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Characterizing Cybercrime: A Look at Different Types of Threats

written by: Chris Orr•edited by: Michele McDonough•updated: 8/8/2011

In April of 2011, the Verizon RISK team, the US Secret Service and the Dutch High Tech Crime unit released the latest version of the Data Breach Investigations report. It is the culmination of a year long study defining types, methods and characteristics of cybercrime.

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    External Threats

    According to the latest reports, 92 percent of data breaches came from external sources resulting in the loss of over 4 million records. Some of the characteristics of this type of cybercrime are that attacks were on targets of opportunity and the technical level of the hack was not high. As a result, the report determines that 96 percent of the breaches were avoidable using basic security controls.

    Organized criminal groups, often from Eastern Europe, composed 58 percent of the external threats reported by Verizon and the Secret Service. The report speculates that economies of scale allow well-funded groups to establish automated and repeatable attacks against vulnerable targets. Another 40 percent of attacks were from "unaffiliated person(s)" who may fall into the class of attacker often known as the "script kiddie" or other hacker.

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    Internal Threats

    A child browsing the internet on a parent's corporate laptop is one example of an unintentional threat to corporate security. Cybercrime also comes from the inside of an organization. The Breach Report classifies the insider threats as deliberate and malicious, inappropriate but not malicious, and unintentional. Insiders are trusted people within a network who already have some level of access to sensitive or confidential data and records.

    Nearly 17 percent of all records lost were due to insider activity and 12 percent of those were caused by executives, system administrators or developers. The total numbers are down from last year's report but still represent a significant number of records lost.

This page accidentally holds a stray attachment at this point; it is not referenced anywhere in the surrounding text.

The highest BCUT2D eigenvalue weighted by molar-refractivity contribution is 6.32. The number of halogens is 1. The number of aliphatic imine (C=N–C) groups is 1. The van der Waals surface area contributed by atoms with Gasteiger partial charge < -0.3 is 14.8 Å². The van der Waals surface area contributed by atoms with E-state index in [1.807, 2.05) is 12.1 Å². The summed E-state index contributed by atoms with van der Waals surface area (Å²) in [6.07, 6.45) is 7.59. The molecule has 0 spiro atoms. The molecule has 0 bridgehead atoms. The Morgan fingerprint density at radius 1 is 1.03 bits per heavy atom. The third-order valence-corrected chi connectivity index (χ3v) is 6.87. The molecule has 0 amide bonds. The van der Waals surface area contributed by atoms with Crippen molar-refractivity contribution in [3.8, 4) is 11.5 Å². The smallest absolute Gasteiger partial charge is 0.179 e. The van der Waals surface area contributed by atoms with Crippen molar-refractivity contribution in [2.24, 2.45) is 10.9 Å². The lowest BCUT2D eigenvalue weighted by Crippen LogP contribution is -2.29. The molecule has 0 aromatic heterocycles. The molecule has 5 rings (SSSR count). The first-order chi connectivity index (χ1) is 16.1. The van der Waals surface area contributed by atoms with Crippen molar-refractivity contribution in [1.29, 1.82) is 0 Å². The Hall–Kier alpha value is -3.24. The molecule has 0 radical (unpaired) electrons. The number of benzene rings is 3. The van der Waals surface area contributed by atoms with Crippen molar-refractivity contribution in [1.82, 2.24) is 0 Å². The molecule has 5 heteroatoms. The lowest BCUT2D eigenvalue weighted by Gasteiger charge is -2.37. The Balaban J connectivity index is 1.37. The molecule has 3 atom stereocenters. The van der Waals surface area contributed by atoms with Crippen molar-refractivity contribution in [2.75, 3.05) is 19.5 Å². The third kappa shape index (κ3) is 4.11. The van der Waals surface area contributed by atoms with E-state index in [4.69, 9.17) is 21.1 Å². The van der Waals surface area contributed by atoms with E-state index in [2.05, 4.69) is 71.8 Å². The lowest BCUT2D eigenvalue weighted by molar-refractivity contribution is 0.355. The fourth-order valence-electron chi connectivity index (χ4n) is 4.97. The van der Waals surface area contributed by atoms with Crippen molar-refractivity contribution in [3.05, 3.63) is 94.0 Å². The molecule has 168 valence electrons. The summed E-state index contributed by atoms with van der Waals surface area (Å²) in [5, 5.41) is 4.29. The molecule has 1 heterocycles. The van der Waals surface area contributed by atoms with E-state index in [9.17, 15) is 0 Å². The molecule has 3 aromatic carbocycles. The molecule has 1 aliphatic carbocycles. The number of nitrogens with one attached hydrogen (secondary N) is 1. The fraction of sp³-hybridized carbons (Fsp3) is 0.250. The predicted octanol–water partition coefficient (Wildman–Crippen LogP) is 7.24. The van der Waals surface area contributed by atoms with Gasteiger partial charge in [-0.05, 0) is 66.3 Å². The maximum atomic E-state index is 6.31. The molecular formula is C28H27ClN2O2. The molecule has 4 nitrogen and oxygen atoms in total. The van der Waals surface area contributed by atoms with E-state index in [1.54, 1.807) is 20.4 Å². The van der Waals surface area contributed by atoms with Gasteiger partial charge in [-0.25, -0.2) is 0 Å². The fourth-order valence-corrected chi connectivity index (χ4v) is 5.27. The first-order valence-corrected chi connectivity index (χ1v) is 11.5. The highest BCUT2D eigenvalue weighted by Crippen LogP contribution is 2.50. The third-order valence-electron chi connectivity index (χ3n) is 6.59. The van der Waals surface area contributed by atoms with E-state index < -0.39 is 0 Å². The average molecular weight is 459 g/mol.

Finance and accounting staff members with access to sensitive financial information, executives and upper management with access to strategic level documents and data provide ample opportunity for intellectual property to leak out of an organization and into the wrong hands.

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    The number one method of getting access to data was hacking. Hacking by either organized crime or unaffiliated hackers involves exploiting vulnerabilities in an organization's network. SQL injection attacks on unpatched servers, weak passwords on unprotected workstations, or running unnecessary or insecure services on systems all provide hackers with the means of getting to the data they want.

    The use of malware is another characteristic of these cybercrimes allowing the hacker to get access to data. This often falls into the camp of inappropriate but not malicious use of a system. When users visit websites or click on phishing links on their computers they expose their systems to the installation of malware that is then used as a back door into the network.

    Social media is a rapidly growing threat vector as Facebook, MySpace, LinkedIn and Twitter provide the means for insiders to leak data out or for hackers to inject malware into a network.

    Ultimately enterprise security teams must plan for each of these types and methods of cybercrime. Security must establish policies to protect the sensitive data in a network from both external and internal threats.

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    Verizon RISK Team, US Secret Service, Dutch High Tech Crime Unit, "2011 Data Breach Investigations Report", April 2011

    Image credit: Clare Bloomfield /